This can both improve air circulation and go some way to improving the air quality.

You may even see a reduction in your energy bills due to hot and cold spots causing unnecessary stress on your air conditioning unit.

There are some simple steps you can take to solve this problem and one is to prevent drafts by keeping your doors and windows sealed.

Keep the air vents clear and make sure they are visible as obstructions such as furniture can disrupt an optimal airflow. 

Even something as straightforward as keeping electronic equipment away from the thermostat as any heat that is generated can force the thermostat to believe that that room is warmer than it is. 

Furnace That Fails To Pump

The furnace in your HVAC system should be a pretty trustworthy piece of equipment yet if it comes on but fails to pump the hot air through your vents then there could be several problems that can be responsible. 

Typically, this is down to a malfunctioning furnace fan which seems fairly obvious.

To try and troubleshoot the problem, turn the furnace off then switch to the ‘fan only’ setting on your thermostat, and keep your ear out for the fan turning itself on.

Hopefully, that solves the problem and it should be a noticeable sound. 

If you still cannot hear any action after a few minutes check the circuit breaker to ensure that the specific switch for your furnace is activated.

You should check with an air conditioning specialist to see if there is a problem with the wiring of your fan.

Should the switch not be off then it may be that the furnace fan (see also ‘ How To Wire 3 Speed Fan Switch’ ) or even the thermostat could be due to a change.

Another switch to check is the limit control switch which tells your fan if it should turn itself on or off.

This is another problem that is best looked at by an air conditioning specialist as it could be an overriding factor over the poor wiring or circuit breaker.



A leak can be the most traumatic of HVAC airflow problems and if you discover one you should quickly get in touch with an air conditioning specialist.

A leak can be caused by expanding joints in your ducts which result in gaps allowing the air to escape before it hits the prescribed destination.

In the meantime, you can use some duct tape to seal the leakage.

If the leak is refrigerant then this is particularly dangerous as breathing it in can be poisonous.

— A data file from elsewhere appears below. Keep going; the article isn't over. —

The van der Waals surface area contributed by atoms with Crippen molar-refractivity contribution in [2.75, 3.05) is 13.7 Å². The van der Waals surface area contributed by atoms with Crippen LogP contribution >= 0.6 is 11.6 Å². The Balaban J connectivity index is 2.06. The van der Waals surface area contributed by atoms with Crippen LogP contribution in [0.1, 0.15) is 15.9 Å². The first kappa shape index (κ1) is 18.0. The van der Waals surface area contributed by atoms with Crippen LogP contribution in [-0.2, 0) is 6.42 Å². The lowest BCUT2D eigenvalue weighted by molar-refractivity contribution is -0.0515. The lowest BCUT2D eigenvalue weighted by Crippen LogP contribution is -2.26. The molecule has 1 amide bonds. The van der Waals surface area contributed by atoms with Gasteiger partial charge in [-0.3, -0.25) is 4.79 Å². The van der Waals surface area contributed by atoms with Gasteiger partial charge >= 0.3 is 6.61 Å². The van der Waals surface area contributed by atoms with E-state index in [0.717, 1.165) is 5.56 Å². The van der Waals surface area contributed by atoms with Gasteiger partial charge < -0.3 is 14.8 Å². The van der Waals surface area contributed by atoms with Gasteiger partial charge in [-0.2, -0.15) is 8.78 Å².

The warning signs include an HVAC system that fails to actively cool your home, frost on the condenser unit, and even a hissing sound that can indicate that the refrigerant is leaking. 

You may even feel the symptoms of this leaking refrigerant yourself when you begin to suffer from a scratchy throat, headaches, dizziness, general nausea, and irritation in your eyes. 

There is no time to waste and you should contact an air conditioning specialist promptly.

Malfunctioning Coils

The coils are a vital component of your HVAC system as the air passes over them and cools down to effectively cool down your living space.

They can malfunction due to various issues including if they are covered in dirt which interferes with the airflow and how they deal with heat. 

This problem can eventually lead to compressor failure and your home feeling warm.

Cleaning them can be straightforward and involves shutting off the power to the air conditioning system and spraying some compressed air all over the coils to remove the dirt. 

The coils can also be frozen which can occur when you fail to change your air filters as moisture from the coils drips into the drip pan.

This moisture can eventually freeze resulting in a large piece of ice that blocks the airflow and results in higher energy costs and an inefficient air conditioning system. 

Looking after the coils should be another regular job that is involved in air conditioning maintenance so you could perform this yourself or hire specialists to do it.  

Final Thoughts

Several problems can result in poor airflow from your HVAC system.

Some can be very simple to diagnose and solve while others will require an air conditioning specialist to take a look. 

Regular maintenance should go some way to ensuring that you can avoid certain problems such as dirty air filters or a clogged air conditioning unit.

However, an issue such as a refrigerant leak needs to be resolved as soon as possible.

Frequently Asked Questions

Before you leave us, check out our FAQ section to get your last-minute questions answered! 

How Do I Troubleshoot Airflow Issues?

Start with the thermostat and check that it looks to be functioning properly.

Then there are the air filters to check and replace if they are clogged and dirty.

The air ducts could also be blocked so check that they are free from any obstructions.

Finally, check the outside air conditioning unit to make sure that it is free of any garden debris. 

How Can I Increase The Airflow In The Ducts?

This can be relatively straightforward and includes cleaning the ductwork and air filters as a buildup of dirt can restrict the airflow.

You could also add some inline duct boosters as well as air dampers to ramp up the airflow in certain weak areas.